Margaret’s 99 year journey ended peacefully June 7th in the comfort of her home surrounded by loving family. One of 5 children born of Dutch immigrants who made their way to the United States through Ellis Island. Her mother came to America with her teakettle and a dime. Born and raised in Sodus, New York by hard-working immigrant parents. she developed a strong work ethic. Her parents were proud to be Americans instilling their spirit of American patriotism in all their children.
She picked cherries to pay for her school clothes. She worked at the canning factory, “tipping” the cans to jam the machine so they could take a break. She had her first apartment at 16. Later she became a switchboard operator for ATT, where she and the girls could sneak their mics open and listen in. She saved up her money and bought her first car a Model T Ford.
Mother’s first visit to Florida was in 1947. As fate would have it, she met my father Byron A. Fox a produce broker whose business took him to New York every summer. Dad charmed her into escaping the cold winters of upstate New York and whisked her away to sunny Florida. She became a Floridian in every sense of the word, loving every minute of it.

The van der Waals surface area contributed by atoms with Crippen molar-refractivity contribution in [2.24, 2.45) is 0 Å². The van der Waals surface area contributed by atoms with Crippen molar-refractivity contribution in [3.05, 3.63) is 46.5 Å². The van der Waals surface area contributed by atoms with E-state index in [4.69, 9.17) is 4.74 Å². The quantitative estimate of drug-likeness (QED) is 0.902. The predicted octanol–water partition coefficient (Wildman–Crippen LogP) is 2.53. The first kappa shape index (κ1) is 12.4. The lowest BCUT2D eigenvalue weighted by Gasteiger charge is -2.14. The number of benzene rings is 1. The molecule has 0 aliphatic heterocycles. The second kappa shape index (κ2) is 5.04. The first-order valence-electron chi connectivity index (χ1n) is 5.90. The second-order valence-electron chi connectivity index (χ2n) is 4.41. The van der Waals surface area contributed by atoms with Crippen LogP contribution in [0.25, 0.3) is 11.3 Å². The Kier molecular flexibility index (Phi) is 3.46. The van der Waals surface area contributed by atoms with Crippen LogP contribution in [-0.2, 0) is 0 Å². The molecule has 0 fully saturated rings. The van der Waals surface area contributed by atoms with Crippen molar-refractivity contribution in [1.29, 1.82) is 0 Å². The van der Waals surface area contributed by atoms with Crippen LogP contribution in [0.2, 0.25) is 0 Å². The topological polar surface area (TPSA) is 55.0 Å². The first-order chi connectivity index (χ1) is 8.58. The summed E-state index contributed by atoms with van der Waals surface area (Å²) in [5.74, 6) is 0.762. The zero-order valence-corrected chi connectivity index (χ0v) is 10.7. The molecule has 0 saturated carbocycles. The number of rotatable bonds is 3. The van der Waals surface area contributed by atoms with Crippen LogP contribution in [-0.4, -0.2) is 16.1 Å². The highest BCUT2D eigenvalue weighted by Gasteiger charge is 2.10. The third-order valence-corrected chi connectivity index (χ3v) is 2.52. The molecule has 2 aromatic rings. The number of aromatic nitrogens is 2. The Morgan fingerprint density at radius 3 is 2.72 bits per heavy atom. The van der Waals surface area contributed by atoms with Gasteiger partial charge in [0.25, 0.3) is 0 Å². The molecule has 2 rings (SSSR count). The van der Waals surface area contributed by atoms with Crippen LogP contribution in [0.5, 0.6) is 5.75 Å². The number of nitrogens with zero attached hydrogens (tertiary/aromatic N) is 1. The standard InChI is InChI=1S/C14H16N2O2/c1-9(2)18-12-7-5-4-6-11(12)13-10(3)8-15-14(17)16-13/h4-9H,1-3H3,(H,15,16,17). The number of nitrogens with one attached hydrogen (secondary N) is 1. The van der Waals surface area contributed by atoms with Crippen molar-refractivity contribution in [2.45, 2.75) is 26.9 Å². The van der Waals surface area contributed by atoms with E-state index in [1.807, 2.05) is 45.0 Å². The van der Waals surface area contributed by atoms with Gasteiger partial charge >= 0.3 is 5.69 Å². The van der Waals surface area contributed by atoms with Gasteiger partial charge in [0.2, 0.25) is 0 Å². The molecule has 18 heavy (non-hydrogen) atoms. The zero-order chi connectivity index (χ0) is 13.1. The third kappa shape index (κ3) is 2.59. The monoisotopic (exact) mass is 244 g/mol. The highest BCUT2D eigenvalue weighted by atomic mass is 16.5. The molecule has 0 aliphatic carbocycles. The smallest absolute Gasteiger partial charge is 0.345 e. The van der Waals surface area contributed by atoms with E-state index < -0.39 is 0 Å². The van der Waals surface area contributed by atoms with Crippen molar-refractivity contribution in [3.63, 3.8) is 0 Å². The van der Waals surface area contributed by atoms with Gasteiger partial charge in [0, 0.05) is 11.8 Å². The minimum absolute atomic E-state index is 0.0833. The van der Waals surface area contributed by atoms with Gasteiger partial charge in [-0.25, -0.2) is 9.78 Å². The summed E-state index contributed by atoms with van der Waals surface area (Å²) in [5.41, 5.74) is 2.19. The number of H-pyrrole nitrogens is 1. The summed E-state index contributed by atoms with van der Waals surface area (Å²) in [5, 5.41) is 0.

Strong in her faith she was active at First Presbyterian of Sanford for many years. Upon leaving First Presbyterian she joined St. Andrews Chapel a church that is located on property that had been in our family and close to her current home. She could hop on her scooter and ride through the gate they left open. She loved both of her churches and found strength and purpose by her attendance.
When Billy was born, the doctors told her he’d never walk. Mother proved them wrong with her strength, her faith and her determination. Our living room become an at home gym. With hard work and persistence, she and Billy overcame that temporary obstacle and went on to lead full active busy lives.
She was a woman of many talents. She spoke Dutch. She was a seamstress. Musically she could play the piano by ear. Artistically there wasn’t a craft she couldn’t master, toll art, miniatures doll houses, wood working and sculpting (a couple of stitches on that one). She and Billy spent many hours in their wood shop. That is….when they weren’t surf fishing at the beach, where they met lifelong friends. They would all fish together, catch the fish and deep fry them right there on the sand. She loved everything Disney.
A social butterfly, she didn’t meet a stranger. In her later years she’d go shopping with her little scooter and run into all kinds of people. She’d collect neighbors while she was out scooting about the hood. We were never sure who was going to show up at the front door. And she loved them all.
We named her cell phone “The Matriarch.” There was a reason for that. People used to ask me if she could still hear and I’d say…”Hear? I think she has my bedroom bugged.” I’m pretty sure she had eyes in the back of her head too!
As her health declined the last few months I’d go in her room and ask her…”what are you thinking?” And she’d say “pretty thoughts.”
She was a dedicated and loving mother, a grandmother, a loyal friend, a yankee turned steel magnolia. She leaves her family and friends with 99 years’ worth of smiles and memories that make us giggle. She made her mark.